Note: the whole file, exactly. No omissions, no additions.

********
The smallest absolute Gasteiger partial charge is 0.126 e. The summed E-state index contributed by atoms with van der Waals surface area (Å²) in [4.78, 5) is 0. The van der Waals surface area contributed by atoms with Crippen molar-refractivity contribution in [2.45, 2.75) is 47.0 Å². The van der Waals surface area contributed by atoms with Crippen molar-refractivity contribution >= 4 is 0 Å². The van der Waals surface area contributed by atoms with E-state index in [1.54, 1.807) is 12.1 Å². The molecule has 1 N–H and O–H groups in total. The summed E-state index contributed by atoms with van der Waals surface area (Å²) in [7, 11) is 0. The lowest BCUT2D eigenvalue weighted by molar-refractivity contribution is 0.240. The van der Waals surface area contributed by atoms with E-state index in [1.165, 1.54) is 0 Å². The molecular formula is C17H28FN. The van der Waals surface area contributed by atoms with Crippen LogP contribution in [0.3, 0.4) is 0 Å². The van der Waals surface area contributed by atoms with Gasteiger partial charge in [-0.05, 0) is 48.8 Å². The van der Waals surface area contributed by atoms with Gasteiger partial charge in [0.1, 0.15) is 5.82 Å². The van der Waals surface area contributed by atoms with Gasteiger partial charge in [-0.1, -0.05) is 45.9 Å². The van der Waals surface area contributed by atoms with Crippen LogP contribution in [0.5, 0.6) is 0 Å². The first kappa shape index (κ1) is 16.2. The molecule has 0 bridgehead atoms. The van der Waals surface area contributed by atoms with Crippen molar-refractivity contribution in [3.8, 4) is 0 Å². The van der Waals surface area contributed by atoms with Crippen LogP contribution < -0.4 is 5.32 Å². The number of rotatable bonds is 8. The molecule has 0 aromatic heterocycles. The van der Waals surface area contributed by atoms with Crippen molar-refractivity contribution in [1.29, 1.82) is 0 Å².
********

The smallest absolute Gasteiger partial charge is 0.126 e. The summed E-state index contributed by atoms with van der Waals surface area (Å²) in [4.78, 5) is 0. The van der Waals surface area contributed by atoms with Crippen molar-refractivity contribution in [2.45, 2.75) is 47.0 Å². The van der Waals surface area contributed by atoms with Crippen molar-refractivity contribution >= 4 is 0 Å². The van der Waals surface area contributed by atoms with E-state index in [1.54, 1.807) is 12.1 Å². The molecule has 1 N–H and O–H groups in total. The summed E-state index contributed by atoms with van der Waals surface area (Å²) in [7, 11) is 0. The lowest BCUT2D eigenvalue weighted by molar-refractivity contribution is 0.240. The van der Waals surface area contributed by atoms with E-state index in [1.165, 1.54) is 0 Å². The molecular formula is C17H28FN. The van der Waals surface area contributed by atoms with Crippen LogP contribution in [0.3, 0.4) is 0 Å². The van der Waals surface area contributed by atoms with Gasteiger partial charge in [-0.05, 0) is 48.8 Å². The van der Waals surface area contributed by atoms with Gasteiger partial charge in [0.1, 0.15) is 5.82 Å². The van der Waals surface area contributed by atoms with Gasteiger partial charge in [-0.1, -0.05) is 45.9 Å². The van der Waals surface area contributed by atoms with Crippen LogP contribution in [0.5, 0.6) is 0 Å². The first kappa shape index (κ1) is 16.2. The molecule has 0 bridgehead atoms. The van der Waals surface area contributed by atoms with Crippen molar-refractivity contribution in [3.8, 4) is 0 Å². The van der Waals surface area contributed by atoms with Crippen LogP contribution < -0.4 is 5.32 Å². The number of rotatable bonds is 8. The molecule has 0 aromatic heterocycles. The van der Waals surface area contributed by atoms with Crippen molar-refractivity contribution in [1.29, 1.82) is 0 Å².